ABC of colorectal cancer: The role of primary care
F D Richard Hobbs
Every general practitioner in the United Kingdom will on average see one new case of colorectal cancer each year. For most primary care doctors the most important contributions they make to the care of patients with colorectal cancer relate to early diagnosis of the condition (including the point of referral) and to palliation of symptoms in those with established disease. Further roles in the future primary care service are screening for colorectal cancer (possibly using faecal occult blood testing) and a greater involvement in monitoring patients after curative procedures.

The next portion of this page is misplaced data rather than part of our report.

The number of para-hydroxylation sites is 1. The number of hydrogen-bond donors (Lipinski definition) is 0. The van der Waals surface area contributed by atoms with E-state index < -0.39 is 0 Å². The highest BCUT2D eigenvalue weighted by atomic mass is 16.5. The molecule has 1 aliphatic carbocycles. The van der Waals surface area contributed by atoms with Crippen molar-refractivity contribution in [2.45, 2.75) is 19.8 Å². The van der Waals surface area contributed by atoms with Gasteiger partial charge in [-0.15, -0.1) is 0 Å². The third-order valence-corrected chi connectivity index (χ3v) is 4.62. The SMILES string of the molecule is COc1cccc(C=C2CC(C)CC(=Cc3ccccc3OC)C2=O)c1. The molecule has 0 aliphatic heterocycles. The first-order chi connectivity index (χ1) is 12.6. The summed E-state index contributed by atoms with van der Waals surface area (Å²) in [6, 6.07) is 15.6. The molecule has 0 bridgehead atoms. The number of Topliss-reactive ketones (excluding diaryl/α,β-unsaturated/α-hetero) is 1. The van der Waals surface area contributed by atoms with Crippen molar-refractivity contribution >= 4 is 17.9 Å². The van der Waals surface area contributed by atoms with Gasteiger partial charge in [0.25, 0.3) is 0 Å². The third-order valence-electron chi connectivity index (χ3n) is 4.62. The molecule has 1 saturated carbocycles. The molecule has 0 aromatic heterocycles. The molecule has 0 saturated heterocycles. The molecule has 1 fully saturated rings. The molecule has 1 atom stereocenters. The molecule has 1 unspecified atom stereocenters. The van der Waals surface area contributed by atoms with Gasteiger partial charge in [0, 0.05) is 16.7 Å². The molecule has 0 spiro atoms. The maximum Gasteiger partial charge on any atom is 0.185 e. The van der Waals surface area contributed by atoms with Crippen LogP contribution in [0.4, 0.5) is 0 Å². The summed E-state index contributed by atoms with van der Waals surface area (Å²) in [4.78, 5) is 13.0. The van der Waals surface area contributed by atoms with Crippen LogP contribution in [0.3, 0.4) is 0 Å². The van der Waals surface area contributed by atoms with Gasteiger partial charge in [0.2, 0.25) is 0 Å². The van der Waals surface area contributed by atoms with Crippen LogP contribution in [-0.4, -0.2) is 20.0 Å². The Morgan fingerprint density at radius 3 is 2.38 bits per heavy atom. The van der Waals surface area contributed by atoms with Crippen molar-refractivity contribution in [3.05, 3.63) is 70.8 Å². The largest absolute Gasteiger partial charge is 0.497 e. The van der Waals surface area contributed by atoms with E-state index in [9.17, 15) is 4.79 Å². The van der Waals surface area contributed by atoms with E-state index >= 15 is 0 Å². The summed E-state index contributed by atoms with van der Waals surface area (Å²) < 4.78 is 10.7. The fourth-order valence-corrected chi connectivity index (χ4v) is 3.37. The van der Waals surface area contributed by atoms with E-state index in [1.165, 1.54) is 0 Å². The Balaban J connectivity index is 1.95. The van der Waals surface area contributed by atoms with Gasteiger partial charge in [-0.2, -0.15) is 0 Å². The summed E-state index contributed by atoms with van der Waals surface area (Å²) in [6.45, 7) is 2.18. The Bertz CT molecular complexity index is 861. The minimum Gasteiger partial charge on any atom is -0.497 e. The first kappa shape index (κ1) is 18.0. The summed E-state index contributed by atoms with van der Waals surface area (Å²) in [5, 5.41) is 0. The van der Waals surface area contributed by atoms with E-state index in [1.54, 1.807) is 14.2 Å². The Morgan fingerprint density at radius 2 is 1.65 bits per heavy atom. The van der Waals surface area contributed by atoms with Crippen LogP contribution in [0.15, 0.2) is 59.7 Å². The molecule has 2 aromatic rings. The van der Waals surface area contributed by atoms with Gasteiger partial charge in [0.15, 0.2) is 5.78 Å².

Early diagnosis of colorectal cancer is essential in view of the stage related prognosis. Three potential levels of delay occur in the diagnosis of the disease: delay by the patient in presenting to the general practitioner; delay in referral by the general practitioner to a specialist; and delay by the hospital in either establishing the diagnosis or starting treatment. Detrimental differences